Moments with Mushers: How the Race Has Changed


In hindsight, this question was a really meaningful one to ask this year, given all of the changes due to Covid. I presented it to  some of the mushers over the summer, long before the route was changed to the “2021 Gold Trail Loop”. Given what we know now, I’m sure many of them would talk about the differences and new challenges that they are currently facing with running the route in reverse from Iditarod back to Willow. 

Some of the checkpoints and trail routes have also changed; even after the race officially started! The former town of Flat (~20 miles south of Iditarod) was supposed to be the turn-around point for the race – but was removed due to heavy snow conditions. And some of the traditional checkpoints like Takotna did not serve as a stop this year. (So unfortunately, no pies either in Takotna).

As my conversations with the mushers were prior to all of these updates and changes, I talked to them about their thoughts on how the race has changed over the years. One thing that was interesting to me was that they all mentioned the pace of the race. Pictured here is Mitch Seavey at the finish with the fastest Iditarod win time (of  8 days, 3 hours, 40 minutes and 13 seconds) and Carl Huntington with the slowest winning time (of 20d 15h 1m 7s). 


Below are some of the responses I received from mushers about what else they thought has changed the most since the inception of the race.

Portrait of 1974 Iditarod Champion Carl Huntington. Photo by Jeff Schultz/ (C) 2018 ALL RIGHTS RESERVED

Mitch Seavey poses with his lead dogs Pilot and Crisp on the winner’s stand after winning his third Iditarod in record time of 8 days, 3 hours, 40 minutes and 13 seconds in Nome during the 2017 Iditarod on Tuesday afternoon March 14, 2017.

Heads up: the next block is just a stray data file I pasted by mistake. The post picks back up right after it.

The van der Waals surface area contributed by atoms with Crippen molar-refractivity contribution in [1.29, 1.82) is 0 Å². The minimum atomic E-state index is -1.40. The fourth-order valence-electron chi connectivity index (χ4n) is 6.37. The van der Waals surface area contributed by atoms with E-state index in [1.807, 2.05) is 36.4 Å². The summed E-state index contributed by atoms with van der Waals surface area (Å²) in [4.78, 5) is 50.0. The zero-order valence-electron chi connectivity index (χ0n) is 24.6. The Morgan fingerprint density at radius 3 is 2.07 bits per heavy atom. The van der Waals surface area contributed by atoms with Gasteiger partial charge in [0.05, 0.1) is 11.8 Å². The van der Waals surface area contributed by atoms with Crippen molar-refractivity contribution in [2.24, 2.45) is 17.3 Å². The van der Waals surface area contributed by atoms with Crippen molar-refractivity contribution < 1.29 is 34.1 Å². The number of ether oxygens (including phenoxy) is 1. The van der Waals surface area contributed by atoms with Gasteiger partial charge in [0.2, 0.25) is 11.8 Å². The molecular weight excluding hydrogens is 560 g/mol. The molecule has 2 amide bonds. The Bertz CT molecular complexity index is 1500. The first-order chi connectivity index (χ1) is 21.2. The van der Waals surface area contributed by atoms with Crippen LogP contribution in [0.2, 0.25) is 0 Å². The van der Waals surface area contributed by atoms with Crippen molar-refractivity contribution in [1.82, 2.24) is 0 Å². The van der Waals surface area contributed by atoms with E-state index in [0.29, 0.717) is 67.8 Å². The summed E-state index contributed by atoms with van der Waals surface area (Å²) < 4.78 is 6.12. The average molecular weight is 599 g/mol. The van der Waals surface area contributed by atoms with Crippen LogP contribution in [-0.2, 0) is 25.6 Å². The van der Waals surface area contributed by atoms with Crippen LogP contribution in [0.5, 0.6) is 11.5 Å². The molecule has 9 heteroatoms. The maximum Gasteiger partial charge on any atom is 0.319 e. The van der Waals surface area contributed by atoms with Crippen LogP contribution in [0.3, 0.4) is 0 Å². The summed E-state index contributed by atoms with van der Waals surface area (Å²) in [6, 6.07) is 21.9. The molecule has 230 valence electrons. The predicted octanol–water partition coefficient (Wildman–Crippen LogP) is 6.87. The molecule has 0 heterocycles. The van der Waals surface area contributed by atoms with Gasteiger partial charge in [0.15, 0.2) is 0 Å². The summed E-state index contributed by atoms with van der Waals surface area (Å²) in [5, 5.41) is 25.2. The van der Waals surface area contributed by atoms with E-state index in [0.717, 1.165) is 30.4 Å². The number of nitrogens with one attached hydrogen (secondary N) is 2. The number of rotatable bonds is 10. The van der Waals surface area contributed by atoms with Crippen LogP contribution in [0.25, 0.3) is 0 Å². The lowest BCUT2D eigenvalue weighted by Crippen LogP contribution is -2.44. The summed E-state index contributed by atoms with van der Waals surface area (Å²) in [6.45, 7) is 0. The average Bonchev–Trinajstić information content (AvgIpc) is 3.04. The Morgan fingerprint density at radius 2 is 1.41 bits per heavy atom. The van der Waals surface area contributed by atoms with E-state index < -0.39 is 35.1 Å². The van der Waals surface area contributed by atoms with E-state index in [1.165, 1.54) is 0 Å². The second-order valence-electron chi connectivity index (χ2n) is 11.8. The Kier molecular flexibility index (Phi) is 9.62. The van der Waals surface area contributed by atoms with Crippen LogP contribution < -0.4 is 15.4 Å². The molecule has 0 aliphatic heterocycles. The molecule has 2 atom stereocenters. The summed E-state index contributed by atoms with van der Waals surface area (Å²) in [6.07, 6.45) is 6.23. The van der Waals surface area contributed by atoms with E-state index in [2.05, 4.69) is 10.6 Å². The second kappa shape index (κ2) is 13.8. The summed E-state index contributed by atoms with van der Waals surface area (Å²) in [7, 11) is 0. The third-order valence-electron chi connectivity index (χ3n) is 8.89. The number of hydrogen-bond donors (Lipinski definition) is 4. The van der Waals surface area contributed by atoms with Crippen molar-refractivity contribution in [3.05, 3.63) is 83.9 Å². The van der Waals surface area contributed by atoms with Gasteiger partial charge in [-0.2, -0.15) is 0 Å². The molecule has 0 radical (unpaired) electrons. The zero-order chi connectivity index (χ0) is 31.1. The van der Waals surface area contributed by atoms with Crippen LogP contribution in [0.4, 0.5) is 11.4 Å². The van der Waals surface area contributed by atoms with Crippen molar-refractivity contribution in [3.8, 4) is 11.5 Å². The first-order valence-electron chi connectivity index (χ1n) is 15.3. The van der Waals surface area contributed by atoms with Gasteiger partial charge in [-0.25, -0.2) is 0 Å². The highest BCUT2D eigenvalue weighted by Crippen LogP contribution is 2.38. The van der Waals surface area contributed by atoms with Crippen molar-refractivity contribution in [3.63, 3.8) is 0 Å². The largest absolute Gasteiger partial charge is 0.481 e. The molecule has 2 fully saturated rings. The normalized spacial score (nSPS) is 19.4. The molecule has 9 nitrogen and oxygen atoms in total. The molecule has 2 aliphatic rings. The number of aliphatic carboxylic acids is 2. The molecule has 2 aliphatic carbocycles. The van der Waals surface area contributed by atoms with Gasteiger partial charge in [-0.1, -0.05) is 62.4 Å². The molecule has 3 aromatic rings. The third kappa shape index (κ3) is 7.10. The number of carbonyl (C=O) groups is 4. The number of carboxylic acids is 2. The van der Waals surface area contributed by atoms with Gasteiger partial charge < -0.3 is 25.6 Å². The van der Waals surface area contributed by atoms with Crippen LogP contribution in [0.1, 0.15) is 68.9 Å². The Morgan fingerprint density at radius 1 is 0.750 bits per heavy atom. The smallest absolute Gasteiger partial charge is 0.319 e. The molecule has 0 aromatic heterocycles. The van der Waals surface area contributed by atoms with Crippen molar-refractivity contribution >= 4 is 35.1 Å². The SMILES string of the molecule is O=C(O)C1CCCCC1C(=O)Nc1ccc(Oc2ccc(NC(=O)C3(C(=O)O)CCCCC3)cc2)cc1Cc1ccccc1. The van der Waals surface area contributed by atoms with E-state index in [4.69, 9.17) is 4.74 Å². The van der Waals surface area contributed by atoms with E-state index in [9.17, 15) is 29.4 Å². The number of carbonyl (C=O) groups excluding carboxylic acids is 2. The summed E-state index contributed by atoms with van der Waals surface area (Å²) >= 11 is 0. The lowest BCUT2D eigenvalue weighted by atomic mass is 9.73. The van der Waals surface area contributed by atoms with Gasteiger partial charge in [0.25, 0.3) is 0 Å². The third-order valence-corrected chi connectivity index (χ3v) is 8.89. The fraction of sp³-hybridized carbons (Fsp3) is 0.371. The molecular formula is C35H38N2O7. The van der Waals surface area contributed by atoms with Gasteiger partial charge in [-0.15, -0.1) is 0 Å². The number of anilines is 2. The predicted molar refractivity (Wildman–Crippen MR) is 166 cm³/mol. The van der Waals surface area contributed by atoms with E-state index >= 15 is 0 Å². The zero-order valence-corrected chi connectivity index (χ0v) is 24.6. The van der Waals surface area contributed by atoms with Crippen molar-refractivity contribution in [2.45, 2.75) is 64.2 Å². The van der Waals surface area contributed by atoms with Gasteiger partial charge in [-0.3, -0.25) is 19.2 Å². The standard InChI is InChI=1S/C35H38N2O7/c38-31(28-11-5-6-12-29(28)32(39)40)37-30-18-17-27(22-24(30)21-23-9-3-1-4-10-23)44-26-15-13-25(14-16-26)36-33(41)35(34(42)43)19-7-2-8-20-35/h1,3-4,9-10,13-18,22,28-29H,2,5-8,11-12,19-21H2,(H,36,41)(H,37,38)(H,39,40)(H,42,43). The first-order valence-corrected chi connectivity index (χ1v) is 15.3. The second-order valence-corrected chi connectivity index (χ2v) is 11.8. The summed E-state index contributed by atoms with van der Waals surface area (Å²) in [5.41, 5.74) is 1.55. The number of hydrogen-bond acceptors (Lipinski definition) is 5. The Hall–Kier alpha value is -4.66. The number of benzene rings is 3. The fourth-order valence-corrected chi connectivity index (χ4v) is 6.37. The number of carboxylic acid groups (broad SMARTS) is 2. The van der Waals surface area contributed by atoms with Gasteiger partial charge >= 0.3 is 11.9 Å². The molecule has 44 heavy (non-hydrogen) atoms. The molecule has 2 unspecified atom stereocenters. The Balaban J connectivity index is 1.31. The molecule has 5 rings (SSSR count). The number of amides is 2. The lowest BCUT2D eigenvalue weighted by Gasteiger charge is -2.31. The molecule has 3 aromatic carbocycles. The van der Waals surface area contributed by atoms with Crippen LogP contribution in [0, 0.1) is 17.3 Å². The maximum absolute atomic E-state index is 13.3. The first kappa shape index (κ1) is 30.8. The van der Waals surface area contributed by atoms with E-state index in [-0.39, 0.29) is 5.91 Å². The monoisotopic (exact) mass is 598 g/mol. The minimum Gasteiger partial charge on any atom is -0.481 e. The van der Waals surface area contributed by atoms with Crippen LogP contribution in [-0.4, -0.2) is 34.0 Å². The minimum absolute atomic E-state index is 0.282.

Photo by Jeff Schultz/ (C) 2017 ALL RIGHTS RESERVED
























As told to me by Dan Seavey

There are a lot of ways that it has changed. There is a lot that is still the same, same trail, same checkpoints, same weather, but a lot has changed. The dogs have gotten better, the equipment has gotten better, the training has improved, but I would say that the one thing is that it has gotten faster. A lot of that stuff [above] goes into it, but the times have really gotten much faster. I remember that back in 1973 – that first race – when I finished the race in 3rd place, it took me 20 and a half days [20d 14h 35m 16s]. But now my son holds the fastest time of 8 days, 3 hours and 40 minutes or something like that [and 13 seconds]. And I think that record still holds. So the biggest change has been the time.


As told by Martin Buser

“I tell people, if you think everything has changed, you are correct! 

Dick Wilmarth in ‘73 took 21 days to win the Iditarod. The slowest team was on the trail for over a month. Now, the Red Lantern winner is usually off the trail in 14 days. So for many years, what is now the Red Lantern finishing time used to be the winning time. So that gives you a bit of an indicator of how things have changed. 

With all those changes comes the evolution of rules of course, I say rules are like laws for society. Rules in sports evolve because people like me push the envelope. I can give you a couple of examples. Like the ski poles are a good example. I was the first to introduce ski poles to the sport. So that was discussed in the rules committees and of course eventually allowed, and now everybody has ski poles in their sled.

Martin Buser using a sail during a race. (Used with permission of Martin Buser). Photo Credit: Erik Hill